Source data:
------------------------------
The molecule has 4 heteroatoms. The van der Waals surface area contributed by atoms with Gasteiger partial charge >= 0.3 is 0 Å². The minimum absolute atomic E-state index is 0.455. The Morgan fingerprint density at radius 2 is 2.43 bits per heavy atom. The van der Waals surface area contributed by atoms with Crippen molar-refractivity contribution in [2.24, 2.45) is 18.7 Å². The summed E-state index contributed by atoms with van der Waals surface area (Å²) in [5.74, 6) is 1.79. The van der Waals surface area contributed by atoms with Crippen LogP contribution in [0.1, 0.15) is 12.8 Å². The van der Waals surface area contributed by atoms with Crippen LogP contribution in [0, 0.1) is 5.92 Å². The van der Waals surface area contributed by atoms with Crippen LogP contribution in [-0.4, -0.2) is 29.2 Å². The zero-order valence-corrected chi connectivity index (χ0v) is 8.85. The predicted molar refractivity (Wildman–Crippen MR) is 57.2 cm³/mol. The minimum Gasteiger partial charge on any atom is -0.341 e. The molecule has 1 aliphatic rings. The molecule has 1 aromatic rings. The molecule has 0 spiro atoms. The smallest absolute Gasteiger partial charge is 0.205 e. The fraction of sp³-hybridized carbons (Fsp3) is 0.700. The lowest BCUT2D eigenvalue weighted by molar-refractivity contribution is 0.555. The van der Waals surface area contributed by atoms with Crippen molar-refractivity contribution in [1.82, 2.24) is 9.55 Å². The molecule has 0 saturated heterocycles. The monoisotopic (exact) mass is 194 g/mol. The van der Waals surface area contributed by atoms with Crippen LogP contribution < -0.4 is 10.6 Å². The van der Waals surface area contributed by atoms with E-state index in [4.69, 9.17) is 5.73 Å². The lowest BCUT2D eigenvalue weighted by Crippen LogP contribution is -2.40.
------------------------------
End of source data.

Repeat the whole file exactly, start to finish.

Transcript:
The molecule has 4 heteroatoms. The van der Waals surface area contributed by atoms with Gasteiger partial charge >= 0.3 is 0 Å². The minimum absolute atomic E-state index is 0.455. The Morgan fingerprint density at radius 2 is 2.43 bits per heavy atom. The van der Waals surface area contributed by atoms with Crippen molar-refractivity contribution in [2.24, 2.45) is 18.7 Å². The summed E-state index contributed by atoms with van der Waals surface area (Å²) in [5.74, 6) is 1.79. The van der Waals surface area contributed by atoms with Crippen LogP contribution in [0.1, 0.15) is 12.8 Å². The van der Waals surface area contributed by atoms with Crippen LogP contribution in [0, 0.1) is 5.92 Å². The van der Waals surface area contributed by atoms with Crippen LogP contribution in [-0.4, -0.2) is 29.2 Å². The zero-order valence-corrected chi connectivity index (χ0v) is 8.85. The predicted molar refractivity (Wildman–Crippen MR) is 57.2 cm³/mol. The minimum Gasteiger partial charge on any atom is -0.341 e. The molecule has 1 aliphatic rings. The molecule has 1 aromatic rings. The molecule has 0 spiro atoms. The smallest absolute Gasteiger partial charge is 0.205 e. The fraction of sp³-hybridized carbons (Fsp3) is 0.700. The lowest BCUT2D eigenvalue weighted by molar-refractivity contribution is 0.555. The van der Waals surface area contributed by atoms with Crippen molar-refractivity contribution in [1.82, 2.24) is 9.55 Å². The molecule has 0 saturated heterocycles. The monoisotopic (exact) mass is 194 g/mol. The van der Waals surface area contributed by atoms with Crippen LogP contribution < -0.4 is 10.6 Å². The van der Waals surface area contributed by atoms with E-state index in [4.69, 9.17) is 5.73 Å². The lowest BCUT2D eigenvalue weighted by Crippen LogP contribution is -2.40.